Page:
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Publication numberUS7793367 B1
Publication typeGrant
Application numberUS 12/013,035
Publication dateSep 14, 2010
Filing dateJan 11, 2008
Priority dateJan 16, 2007
Fee statusPaid
Publication number013035, 12013035, US 7793367 B1, US 7793367B1, US-B1-7793367, US7793367 B1, US7793367B1
InventorsJoel Ruiter, Mark Chamberlin, Gregory J. Winer
Original AssigneeR.T. London Company
Export CitationBiBTeX, EndNote, RefMan
External Links: USPTO, USPTO Assignment, Espacenet
Furniture post and coupler
US 7793367 B1
Abstract
A rigid furniture post comprises a single piece of extruded material formed into any number of shapes which may serve as a post for furniture. A coupler comprises a piece of thermoplastic containing at least one female side wherein a post may be inserted to facilitate in the linear assembling of post segments into a longer post.
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Claims(12)
1. A post for a bed comprising:
an elongated body having a hollow channel and at least one U-shaped channel along its length where the U-shaped channel is defined by:
a first arm,
a second arm generally parallel to and spaced from the first arm, and
a web extending between the first and second arms,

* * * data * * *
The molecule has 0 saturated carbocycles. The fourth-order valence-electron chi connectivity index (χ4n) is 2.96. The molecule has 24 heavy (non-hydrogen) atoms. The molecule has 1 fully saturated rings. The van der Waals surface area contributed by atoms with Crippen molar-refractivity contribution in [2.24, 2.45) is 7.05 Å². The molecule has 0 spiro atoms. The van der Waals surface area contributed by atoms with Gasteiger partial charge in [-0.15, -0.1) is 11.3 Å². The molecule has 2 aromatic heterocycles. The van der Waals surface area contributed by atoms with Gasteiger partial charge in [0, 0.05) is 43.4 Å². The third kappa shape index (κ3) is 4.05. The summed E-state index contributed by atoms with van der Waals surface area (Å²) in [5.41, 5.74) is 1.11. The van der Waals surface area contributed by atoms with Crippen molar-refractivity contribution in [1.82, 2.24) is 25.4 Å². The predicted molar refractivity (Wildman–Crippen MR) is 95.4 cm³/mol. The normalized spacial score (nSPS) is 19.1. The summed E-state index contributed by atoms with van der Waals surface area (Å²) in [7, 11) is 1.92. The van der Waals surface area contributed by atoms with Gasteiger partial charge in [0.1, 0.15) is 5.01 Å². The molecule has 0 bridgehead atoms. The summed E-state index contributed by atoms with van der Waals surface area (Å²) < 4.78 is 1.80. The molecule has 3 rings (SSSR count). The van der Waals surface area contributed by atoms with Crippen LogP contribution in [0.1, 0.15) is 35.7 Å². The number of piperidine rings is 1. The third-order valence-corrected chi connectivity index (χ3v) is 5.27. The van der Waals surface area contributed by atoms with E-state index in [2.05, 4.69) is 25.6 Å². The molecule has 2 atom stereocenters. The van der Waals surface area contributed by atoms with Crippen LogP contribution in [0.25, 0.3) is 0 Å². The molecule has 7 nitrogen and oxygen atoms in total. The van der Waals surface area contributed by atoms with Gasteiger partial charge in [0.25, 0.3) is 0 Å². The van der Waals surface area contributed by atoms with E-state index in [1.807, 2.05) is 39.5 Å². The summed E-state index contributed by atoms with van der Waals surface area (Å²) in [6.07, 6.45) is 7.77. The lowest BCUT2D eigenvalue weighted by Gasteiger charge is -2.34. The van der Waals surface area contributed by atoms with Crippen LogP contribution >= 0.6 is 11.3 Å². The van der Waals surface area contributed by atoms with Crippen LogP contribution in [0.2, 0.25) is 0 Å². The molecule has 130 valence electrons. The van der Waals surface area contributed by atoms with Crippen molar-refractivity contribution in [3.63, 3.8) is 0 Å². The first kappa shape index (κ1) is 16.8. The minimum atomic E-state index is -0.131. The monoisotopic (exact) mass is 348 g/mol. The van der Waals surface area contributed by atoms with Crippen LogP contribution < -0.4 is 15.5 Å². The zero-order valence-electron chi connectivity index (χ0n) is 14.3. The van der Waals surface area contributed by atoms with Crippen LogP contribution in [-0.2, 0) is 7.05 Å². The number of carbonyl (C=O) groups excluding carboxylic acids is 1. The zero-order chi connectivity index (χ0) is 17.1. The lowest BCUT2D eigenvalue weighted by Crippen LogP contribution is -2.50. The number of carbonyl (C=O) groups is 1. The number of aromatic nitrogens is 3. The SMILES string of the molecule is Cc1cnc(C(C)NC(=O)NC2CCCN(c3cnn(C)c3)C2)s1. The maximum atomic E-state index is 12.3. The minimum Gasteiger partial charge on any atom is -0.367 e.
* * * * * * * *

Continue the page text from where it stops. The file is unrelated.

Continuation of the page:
a cap having a boss that extends into the hollow channel on one end of the elongated body, and
a coupler having a boss that extends into the hollow channel on the other end of the elongated body,
wherein the at least one U-shaped channel is sized to receive a U-shaped pin channel, having a shape similar to the at least one U-shaped channel, in a closely nested relationship such that when the U-shaped pin channel is received within the U-shaped channel it extends along the length of the U-shaped channel and wherein the elongated body is a segment of extruded material.
2. The post of claim 1 wherein the at least one channel is a first channel and the elongated body comprises a second channel configured to receive a headboard.
3. The post of claim 2 wherein the first and second channels are at a right angle to each other.
4. The post of claim 1 wherein the extruded material comprises aluminum.
5. The post of claim 1 wherein the extruded material comprises a polymer.
6. A post for a bed comprising:
an elongated body having four channels along its length at right angles from each other, where at least one channel is sized to receive a headboard and at least one channel is U-shaped and where the U-shaped channel is defined by:
a first arm,
a second arm generally parallel to and spaced from the first arm, and
a web extending between the first and second arms,
wherein the at least one U-shaped channel is sized to receive a U-shaped pin channel, having a shape similar to the at least one U-shaped channel, in a closely nested relationship such that when the U-shaped pin channel is received within the U-shaped channel it extends along the length of the U-shaped channel and wherein the elongated body is a segment of extruded material.